• The government should protect landlords from non paying tenants, what are the implications of someone having a three year tenancy and not paying, it should be made possible to evict these sort of tenants much more quickly and efficiently in return for a longer tenancy, resorting to long drawn out court hearings should be quashed instead an expedited eviction should be availavble in return for such non paying tenants.

  • I have had tenants in for longer than three years and been lucky they pay on time. However I have also in the past had one awful tenant who I had removed which took time and thus caused a lot of stress. I get tired of this government sticking its nose into every petty little thing they can dream up and continually looking at ways to punish landlords. They should look at all the council properties that have been left to rot and do something about that. Tax relief might be welcome by some but not those like me who own properties out right. Landlords should not be ordered to give three year tendencies and I’m sure a good solicitor would agree.

  • Completely agree with Simon Parkins and PD Green above. Any good tenant will be able to continue renting the annexe to my house for as many years as they want on a 6-month rolling AST, and they know this, as I tell them before they sign anything. I imagine the same applies to most other tenancies – landlords tend to want to hang on to good tenants for as long as possible – it’s only the bad ones they want out asap! So if tenants want permanence, all they have to do is be good tenants (barring unforeseen change of circumstance of course).

    In my case, my tenant lives next door (2 halves of a semi, in effect) and we share the heating system, some outside space such as car parking area and garden etc. Therefore if I were forced to stick to minimum 3-year tenancies from the outset, I’d simply eliminate the risk of being stuck with a bad tenant for that length of time, by no longer offering long-term tenancies and going for the short-term holiday market instead (luckily I live in a beautiful part of Yorkshire). I imagine I wouldn’t be alone in following such a strategy, in which case the Govt. enforcing a 3-year minimum tenancy would be very counter-productive indeed.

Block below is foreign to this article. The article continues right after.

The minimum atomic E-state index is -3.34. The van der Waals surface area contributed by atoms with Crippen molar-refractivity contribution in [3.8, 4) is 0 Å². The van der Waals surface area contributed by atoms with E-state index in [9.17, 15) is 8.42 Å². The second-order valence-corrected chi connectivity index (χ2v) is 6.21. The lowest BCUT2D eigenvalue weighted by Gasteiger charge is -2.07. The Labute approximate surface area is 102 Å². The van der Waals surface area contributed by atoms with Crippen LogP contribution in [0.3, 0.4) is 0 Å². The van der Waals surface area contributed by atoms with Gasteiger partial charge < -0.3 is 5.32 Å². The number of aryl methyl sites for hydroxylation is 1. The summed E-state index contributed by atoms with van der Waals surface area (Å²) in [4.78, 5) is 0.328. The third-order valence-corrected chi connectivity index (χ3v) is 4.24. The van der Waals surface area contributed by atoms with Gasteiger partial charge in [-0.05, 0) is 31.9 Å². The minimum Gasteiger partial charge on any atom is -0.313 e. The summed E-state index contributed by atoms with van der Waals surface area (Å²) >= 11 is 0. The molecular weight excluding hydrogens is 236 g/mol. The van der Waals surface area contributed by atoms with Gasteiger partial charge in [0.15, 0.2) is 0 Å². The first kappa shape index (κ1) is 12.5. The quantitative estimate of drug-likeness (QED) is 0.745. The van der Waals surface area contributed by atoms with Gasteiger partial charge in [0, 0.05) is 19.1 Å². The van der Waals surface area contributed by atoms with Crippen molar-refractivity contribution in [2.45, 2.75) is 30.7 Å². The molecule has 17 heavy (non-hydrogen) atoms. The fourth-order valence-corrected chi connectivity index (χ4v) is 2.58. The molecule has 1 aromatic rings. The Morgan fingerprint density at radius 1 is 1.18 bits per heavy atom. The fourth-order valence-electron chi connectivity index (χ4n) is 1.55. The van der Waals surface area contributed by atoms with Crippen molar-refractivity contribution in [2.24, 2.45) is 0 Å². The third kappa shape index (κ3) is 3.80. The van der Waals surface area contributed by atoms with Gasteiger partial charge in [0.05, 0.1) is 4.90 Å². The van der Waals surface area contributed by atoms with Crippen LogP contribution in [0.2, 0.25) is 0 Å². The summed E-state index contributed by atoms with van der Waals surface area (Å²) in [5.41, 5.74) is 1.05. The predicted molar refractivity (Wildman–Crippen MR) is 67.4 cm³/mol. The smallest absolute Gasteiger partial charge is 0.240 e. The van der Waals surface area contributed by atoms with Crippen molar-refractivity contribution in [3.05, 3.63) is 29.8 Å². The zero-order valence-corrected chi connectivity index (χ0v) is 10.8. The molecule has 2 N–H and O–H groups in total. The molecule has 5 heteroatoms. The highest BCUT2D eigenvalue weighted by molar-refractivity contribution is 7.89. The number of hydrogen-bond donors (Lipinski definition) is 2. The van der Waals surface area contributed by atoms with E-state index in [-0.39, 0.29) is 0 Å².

• TO: G R Turk

      I thought if you were renting out part of your own home (whether sharing kitchen, bathroom or not or as a separated annexe) you didn’t need an AST agreement in place.

      https://www.rla.org.uk/landlord/documents/tenancy_agreement/non_assured_tenancy_agreement.shtml

      quote:

      NON ASSURED TENANCY AGREEMENT

      When should this tenancy agreement be used?

      This is for use in three situations:-

      You are resident as landlord but do not share living accommodation with the tenant. This means that you must not share toilet, bathroom, kitchen or a living room with the tenant. However, your residence elsewhere in the same property must be your only or main home and not your second home.
      unquote:

      • Interesting, G. Hunjan, thanks, and yes the main house is my only home. However, the annexe is classified as a separate property by the Local Authority, pays its own Council Tax, and is also classified as a separate property by Ofgem – I get the Renewable Heat Index payments for having a Biomass (wood pellets) boiler serving two properties. I might well not have chosen that path if I’d known this latest proposal stood a chance of becoming law, but sadly, none of us can see the future!